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I'm modifying an automated build, and want to tell rpmbuild to use a specific build area when invoking it.

This is similar to an existing question, but more specific.

  • I don't want to run any of the build commands as the root user; the aim is only to have an RPM, not to install anything into the system.

  • I don't want to require the user to change their dotfiles (e.g. $HOME/.rpmrc); the build should be self-contained and not affect the user's existing settings.

  • I don't want to hard-code the location into the foo.spec file; that file should be useable as-is if the user wants to build in a different location.

  • The --buildroot option is not what I need; that sets a pseudo-root filesystem for the make part of the build process, but I need to specify the “build area” for the entire RPM build process.

What I'm looking for is a hypothetical --build-area FOODIR option that can be given to the rpmbuild command, or an equivalent environment variable. It should thus affect just that single invocation of the command and cause it to use a specified user-writable location for its build area.

I've seen references to a _topdir macro that seems to be what I'm talking about, but it doesn't appear to be configurable per invocation.

It would be ideal if rpmbuild could set up its own environment in that location when it needs it, but I don't mind setting up the directories for that per build, since that can be automated as part of the build. The goal is to have that user-writable location exist only for the duration of the build run, and then clean up by deleting that entire location once the RPM file is generated.

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up vote 54 down vote accepted

It's not documented, but the _topdir macro determines the build area.

So you can set this per-invocation with rpmbuild --define "_topdir ${PWD}/foobar" ... to set the directory to whatever you want.

--define is the key to setting values for any macro, not just _topdir.

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Thanks! This one really helped me! – yonix Mar 7 '11 at 15:29
thanks! really helped me to – Joakim Jan 17 '12 at 13:40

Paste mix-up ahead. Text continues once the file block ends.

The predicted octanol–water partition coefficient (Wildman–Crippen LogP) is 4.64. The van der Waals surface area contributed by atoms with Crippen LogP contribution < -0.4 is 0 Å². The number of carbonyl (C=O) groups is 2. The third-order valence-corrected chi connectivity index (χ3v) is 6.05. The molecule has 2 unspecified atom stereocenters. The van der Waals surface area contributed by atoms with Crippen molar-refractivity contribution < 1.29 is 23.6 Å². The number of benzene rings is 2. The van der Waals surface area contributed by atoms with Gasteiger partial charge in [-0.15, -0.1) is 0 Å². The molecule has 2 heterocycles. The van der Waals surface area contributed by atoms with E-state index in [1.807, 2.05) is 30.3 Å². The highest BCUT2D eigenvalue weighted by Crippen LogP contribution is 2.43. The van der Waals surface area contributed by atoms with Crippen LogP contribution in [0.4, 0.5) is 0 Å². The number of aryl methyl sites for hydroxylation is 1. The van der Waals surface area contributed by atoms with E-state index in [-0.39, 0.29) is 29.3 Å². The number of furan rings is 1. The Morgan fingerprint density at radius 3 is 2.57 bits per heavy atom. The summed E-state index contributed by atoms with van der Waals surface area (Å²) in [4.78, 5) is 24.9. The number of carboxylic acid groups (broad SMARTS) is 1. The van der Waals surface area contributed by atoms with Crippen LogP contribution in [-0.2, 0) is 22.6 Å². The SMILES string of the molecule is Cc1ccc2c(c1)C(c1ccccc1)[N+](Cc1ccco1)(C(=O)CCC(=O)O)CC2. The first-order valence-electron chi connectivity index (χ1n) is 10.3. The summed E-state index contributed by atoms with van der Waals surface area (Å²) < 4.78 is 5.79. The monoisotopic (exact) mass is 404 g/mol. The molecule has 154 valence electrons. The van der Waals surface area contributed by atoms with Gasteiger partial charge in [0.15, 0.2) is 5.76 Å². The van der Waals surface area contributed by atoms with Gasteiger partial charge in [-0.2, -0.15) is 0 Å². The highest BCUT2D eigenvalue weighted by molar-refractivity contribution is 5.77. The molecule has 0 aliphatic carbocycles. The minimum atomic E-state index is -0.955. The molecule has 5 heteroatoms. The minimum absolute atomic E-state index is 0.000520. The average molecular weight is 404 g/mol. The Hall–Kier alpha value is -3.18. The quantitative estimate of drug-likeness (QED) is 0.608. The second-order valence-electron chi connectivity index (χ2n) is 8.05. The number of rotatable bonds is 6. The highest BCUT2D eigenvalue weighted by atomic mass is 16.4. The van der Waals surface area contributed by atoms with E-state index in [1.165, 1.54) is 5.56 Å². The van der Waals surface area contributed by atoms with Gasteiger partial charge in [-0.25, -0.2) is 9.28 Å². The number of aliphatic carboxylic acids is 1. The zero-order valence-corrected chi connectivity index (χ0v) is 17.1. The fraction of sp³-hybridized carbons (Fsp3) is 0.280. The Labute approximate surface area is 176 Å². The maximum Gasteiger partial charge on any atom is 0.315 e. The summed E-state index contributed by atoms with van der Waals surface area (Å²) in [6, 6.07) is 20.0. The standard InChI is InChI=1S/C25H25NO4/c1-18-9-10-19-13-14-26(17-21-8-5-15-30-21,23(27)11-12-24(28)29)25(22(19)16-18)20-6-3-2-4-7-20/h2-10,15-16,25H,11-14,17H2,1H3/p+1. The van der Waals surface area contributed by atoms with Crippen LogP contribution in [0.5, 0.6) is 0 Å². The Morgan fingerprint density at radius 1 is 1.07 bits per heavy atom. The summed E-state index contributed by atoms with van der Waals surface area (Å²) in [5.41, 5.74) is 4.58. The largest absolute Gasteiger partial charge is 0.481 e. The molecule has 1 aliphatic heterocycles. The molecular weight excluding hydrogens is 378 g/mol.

For the particular case of Linux kernel packaging, you can pass that option through RPMOPTS='define "foo bar"' on the make command line. – Novelocrat Aug 6 '13 at 20:19
RPM is useless if it can't even do such a simple thing like self-contained build environments without having to resort to undocumented functionality. – FUZxxl Jun 9 '14 at 21:00
@FUZxxl, it is documented, but a lot of people don't know were all the documentation is.… clearly mentions _topdir, and gives it's default value, and makes not of how to set it with the "--define" all in one block (near the bottom of the page) – Edwin Buck Dec 30 '15 at 18:16

The --buildroot option is not what you are looking for. The name is a bit misleading as it is not changing the buildroot but instead is setting the root for the install phase of the build. RPM is basically doing a "make install" as part of the build and is then packing the results of this. The buildroot option allows you to do this install into for example /tmp/myinstallroot.

I recently had to integrate rpm package building into an automated build and had the same problem. What i did was to generate a custom .rpmmacros file with %topdir set appropriately. I then just temporarily changes HOME to the location of that custom .rpmmacros file.

"HOME=mytopdir rpmbuild ...".
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Thanks, but requiring the user to change their dotfiles is not what I need. I'm trying to make the build process stand alone, so that a single command is sufficient to generate the RPM without having to make any other changes to one's user environment. – bignose Jun 4 '10 at 4:20
The trick is that i am not changing the the users environment. I generate an .rpmmacros file somewhere inside my build tree and then call rpmbuild with a modified $HOME. So yes, by temporarily changing $HOME i am modifying the users environment. Unfortunately i did found another way to do it. – Frank Meerkötter Jun 4 '10 at 4:26
Ah okay, you're saying that you use a .rpmmacros file which is not in the actual home directory. That's an interesting approach; it seems like an awful hack though. I hope there's a cleaner way. – bignose Jun 4 '10 at 4:26

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